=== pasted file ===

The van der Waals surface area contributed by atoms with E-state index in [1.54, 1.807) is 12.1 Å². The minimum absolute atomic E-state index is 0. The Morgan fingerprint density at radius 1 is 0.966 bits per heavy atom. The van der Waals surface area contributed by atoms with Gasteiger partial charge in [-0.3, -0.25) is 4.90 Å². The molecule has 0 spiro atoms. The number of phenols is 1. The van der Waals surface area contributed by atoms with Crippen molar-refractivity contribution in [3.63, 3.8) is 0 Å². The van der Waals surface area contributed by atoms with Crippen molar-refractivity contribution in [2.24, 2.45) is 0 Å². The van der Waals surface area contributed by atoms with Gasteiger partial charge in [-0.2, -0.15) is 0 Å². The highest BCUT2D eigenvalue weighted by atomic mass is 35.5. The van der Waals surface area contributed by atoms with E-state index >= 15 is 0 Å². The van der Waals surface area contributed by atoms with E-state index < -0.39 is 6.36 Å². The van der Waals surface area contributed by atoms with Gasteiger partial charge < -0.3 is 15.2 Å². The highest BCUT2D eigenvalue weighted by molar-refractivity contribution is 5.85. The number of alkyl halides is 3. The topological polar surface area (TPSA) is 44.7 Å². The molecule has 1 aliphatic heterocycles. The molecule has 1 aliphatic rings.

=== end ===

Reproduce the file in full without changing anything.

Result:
The van der Waals surface area contributed by atoms with E-state index in [1.54, 1.807) is 12.1 Å². The minimum absolute atomic E-state index is 0. The Morgan fingerprint density at radius 1 is 0.966 bits per heavy atom. The van der Waals surface area contributed by atoms with Gasteiger partial charge in [-0.3, -0.25) is 4.90 Å². The molecule has 0 spiro atoms. The number of phenols is 1. The van der Waals surface area contributed by atoms with Crippen molar-refractivity contribution in [3.63, 3.8) is 0 Å². The van der Waals surface area contributed by atoms with Crippen molar-refractivity contribution in [2.24, 2.45) is 0 Å². The van der Waals surface area contributed by atoms with Gasteiger partial charge in [-0.2, -0.15) is 0 Å². The highest BCUT2D eigenvalue weighted by atomic mass is 35.5. The van der Waals surface area contributed by atoms with E-state index >= 15 is 0 Å². The van der Waals surface area contributed by atoms with E-state index < -0.39 is 6.36 Å². The van der Waals surface area contributed by atoms with Gasteiger partial charge < -0.3 is 15.2 Å². The highest BCUT2D eigenvalue weighted by molar-refractivity contribution is 5.85. The number of alkyl halides is 3. The topological polar surface area (TPSA) is 44.7 Å². The molecule has 1 aliphatic heterocycles. The molecule has 1 aliphatic rings.